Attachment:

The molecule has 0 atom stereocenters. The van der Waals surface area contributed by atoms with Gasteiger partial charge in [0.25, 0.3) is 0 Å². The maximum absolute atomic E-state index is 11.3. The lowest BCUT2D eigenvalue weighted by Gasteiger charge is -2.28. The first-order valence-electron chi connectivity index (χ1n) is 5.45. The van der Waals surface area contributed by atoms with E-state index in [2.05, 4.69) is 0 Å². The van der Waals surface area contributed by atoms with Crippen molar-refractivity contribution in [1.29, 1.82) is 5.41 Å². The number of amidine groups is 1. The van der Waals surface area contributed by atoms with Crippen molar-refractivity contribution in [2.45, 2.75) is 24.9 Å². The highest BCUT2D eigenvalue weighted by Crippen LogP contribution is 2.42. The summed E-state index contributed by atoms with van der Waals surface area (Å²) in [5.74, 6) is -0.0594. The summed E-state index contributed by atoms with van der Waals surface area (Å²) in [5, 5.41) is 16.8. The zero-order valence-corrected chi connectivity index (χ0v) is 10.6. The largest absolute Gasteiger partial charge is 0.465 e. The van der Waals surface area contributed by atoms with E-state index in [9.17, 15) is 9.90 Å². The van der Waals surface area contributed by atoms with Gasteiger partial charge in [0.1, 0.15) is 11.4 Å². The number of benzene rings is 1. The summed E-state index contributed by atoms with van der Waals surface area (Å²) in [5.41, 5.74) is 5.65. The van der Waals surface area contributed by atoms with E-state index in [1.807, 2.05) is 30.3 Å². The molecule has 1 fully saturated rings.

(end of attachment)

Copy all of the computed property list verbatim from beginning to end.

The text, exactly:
The molecule has 0 atom stereocenters. The van der Waals surface area contributed by atoms with Gasteiger partial charge in [0.25, 0.3) is 0 Å². The maximum absolute atomic E-state index is 11.3. The lowest BCUT2D eigenvalue weighted by Gasteiger charge is -2.28. The first-order valence-electron chi connectivity index (χ1n) is 5.45. The van der Waals surface area contributed by atoms with E-state index in [2.05, 4.69) is 0 Å². The van der Waals surface area contributed by atoms with Crippen molar-refractivity contribution in [1.29, 1.82) is 5.41 Å². The number of amidine groups is 1. The van der Waals surface area contributed by atoms with Crippen molar-refractivity contribution in [2.45, 2.75) is 24.9 Å². The highest BCUT2D eigenvalue weighted by Crippen LogP contribution is 2.42. The summed E-state index contributed by atoms with van der Waals surface area (Å²) in [5.74, 6) is -0.0594. The summed E-state index contributed by atoms with van der Waals surface area (Å²) in [5, 5.41) is 16.8. The zero-order valence-corrected chi connectivity index (χ0v) is 10.6. The largest absolute Gasteiger partial charge is 0.465 e. The van der Waals surface area contributed by atoms with E-state index in [9.17, 15) is 9.90 Å². The van der Waals surface area contributed by atoms with Gasteiger partial charge in [0.1, 0.15) is 11.4 Å². The number of benzene rings is 1. The summed E-state index contributed by atoms with van der Waals surface area (Å²) in [5.41, 5.74) is 5.65. The van der Waals surface area contributed by atoms with E-state index in [1.807, 2.05) is 30.3 Å². The molecule has 1 fully saturated rings.